By Hal Collier, Retired LAPD

“Open Mic.”

There’s a message that terrifies both cops and [dispatchers, AKA Radio Telephone Operators] RTO’s. Sometimes a cop will get in his police car and sit on the microphone. That keys the mic and whatever conversation the officers are having is being broadcast to both the RTO and all officers on that frequency—including the supervisors. These conversations could range from the R-rated description laced with profanity of the officer’s date with the captain’s secretary, or to a physical description of that women on your last call. The granddaddy of all open microphones messages is your negative opinion of your supervisor who is driving away in front of you.


I remember one incident when two officers had an open mic. They were on Sunset Boulevard and vividly describing the prostitutes as they drove by. Myself and half the division raced to find them. Funny, the supervisors had all disappeared. In today’s politically correct world the officers would have received a two-month suspension. With today’s radio scanners it would have been breaking news on CNN with racial overtones.


The RTO’s also have incidents where they leave the radio open and make comments about what an asshole that officer is. Probably true but not a career builder. Either way, an open microphone is a disaster for both parties. If the officer makes a comment that results in misconduct and a complaint is made, the RTO will be a witness. Other officers might also be listed as witnesses but some of us have selective hearing!


On the other side, sometimes the RTO will have the microphone open waiting for the frequency to clear. Her conversation with the dispatcher next to her might not be what you want the whole division to hear. Now days everything is recorded.  It’s a 2-edged sword!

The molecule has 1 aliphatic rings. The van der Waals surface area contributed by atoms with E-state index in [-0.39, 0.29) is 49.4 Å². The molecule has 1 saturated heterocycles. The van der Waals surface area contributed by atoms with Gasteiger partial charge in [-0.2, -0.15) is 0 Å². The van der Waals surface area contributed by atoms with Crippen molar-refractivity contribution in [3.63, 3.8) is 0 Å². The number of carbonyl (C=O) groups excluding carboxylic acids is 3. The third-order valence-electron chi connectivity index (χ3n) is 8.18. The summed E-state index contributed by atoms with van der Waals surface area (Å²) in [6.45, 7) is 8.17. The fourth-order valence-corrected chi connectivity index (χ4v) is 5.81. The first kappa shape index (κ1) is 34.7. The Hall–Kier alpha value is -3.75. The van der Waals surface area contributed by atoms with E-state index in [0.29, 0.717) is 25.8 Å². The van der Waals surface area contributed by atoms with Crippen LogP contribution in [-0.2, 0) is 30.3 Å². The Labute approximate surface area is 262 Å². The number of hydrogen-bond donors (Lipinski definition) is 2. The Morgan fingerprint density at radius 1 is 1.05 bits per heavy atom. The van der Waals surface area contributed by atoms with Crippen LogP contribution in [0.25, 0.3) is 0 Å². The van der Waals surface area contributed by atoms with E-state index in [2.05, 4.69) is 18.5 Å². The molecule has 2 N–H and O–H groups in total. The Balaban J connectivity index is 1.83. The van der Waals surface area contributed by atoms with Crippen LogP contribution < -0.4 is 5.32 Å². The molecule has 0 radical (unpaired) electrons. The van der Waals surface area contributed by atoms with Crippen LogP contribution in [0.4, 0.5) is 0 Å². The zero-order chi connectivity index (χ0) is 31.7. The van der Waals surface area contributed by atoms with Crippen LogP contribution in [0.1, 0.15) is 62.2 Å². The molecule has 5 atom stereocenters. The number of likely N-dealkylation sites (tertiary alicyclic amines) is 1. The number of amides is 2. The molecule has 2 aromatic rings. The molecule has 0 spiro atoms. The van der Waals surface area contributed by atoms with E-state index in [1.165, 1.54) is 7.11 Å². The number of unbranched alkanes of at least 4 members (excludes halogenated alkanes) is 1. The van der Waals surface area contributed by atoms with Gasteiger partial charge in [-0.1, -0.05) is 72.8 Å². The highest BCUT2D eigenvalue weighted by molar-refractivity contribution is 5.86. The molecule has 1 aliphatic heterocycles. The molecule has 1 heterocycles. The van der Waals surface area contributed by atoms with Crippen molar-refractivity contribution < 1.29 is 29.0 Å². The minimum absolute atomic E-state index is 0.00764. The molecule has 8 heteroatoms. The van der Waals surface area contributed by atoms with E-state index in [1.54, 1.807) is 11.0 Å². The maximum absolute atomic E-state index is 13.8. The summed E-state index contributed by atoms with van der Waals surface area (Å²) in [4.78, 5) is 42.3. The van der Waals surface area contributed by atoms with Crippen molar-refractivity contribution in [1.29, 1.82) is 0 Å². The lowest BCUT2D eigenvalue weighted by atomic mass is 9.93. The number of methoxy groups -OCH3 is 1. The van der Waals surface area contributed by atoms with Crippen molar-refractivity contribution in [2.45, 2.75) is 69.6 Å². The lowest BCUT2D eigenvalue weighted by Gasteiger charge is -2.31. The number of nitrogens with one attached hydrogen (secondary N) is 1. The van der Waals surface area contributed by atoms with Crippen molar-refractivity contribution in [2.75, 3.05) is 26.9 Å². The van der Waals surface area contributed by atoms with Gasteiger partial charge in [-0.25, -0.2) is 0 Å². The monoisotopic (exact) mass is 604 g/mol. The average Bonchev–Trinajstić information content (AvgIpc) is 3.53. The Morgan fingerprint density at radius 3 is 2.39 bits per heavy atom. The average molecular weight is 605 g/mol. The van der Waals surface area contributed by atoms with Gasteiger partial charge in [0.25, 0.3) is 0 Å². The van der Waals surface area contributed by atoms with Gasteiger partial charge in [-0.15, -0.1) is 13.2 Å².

I know what a difficult job RTO’s have. They have to deal with a mostly male, often a chauvinistic audience and often under extreme stress. I also know that they frequently send us out on a dangerous call and anxiously await the outcome. After the call, an officer will put himself out of service at the station. That leaves the RTO to wonder, “What the hell happened?” It’s like watching a really good suspenseful movie and missing the ending when the phone rings.


In a large city like L.A. you had to be careful what you said or typed to the RTO.   I responded to a welfare check which turned out to be a murder/suicide with a wife and two very young children. I needed the fire department to cut open the metal frame door. When I requested a fire engine and ambulance the RTO asked what I had. Is that standard procedure? I know that the news media monitors radio frequencies so I responded, “read the comments of the call and imagine the worst.” The RTO acknowledged and sent me the required fire personnel. I know she wanted to know what was going on. That’s got to be a hard part of the job.


Dispatchers also handle officer emergencies and are left wondering is the officer safe? Did I do everything right or did I screw up? After the first two episodes of my Dispatchers Ramblings, I received a comment from a former partner who told me of working one night when an officer put out a help call, “Officer Needs Help, My Partner Has Been Shot.”  The officer kept screaming, “I need help and an ambulance!” The RTO was crying but remained professional and directed the necessary resources to the incident.

Bet you never saw that on the TV cop shows!


RTO’s and cops? Are we the same? No, but we have a bond that only we understand. We often laugh together but we cry separately. We care about each other but don’t always show it and that’s a shame.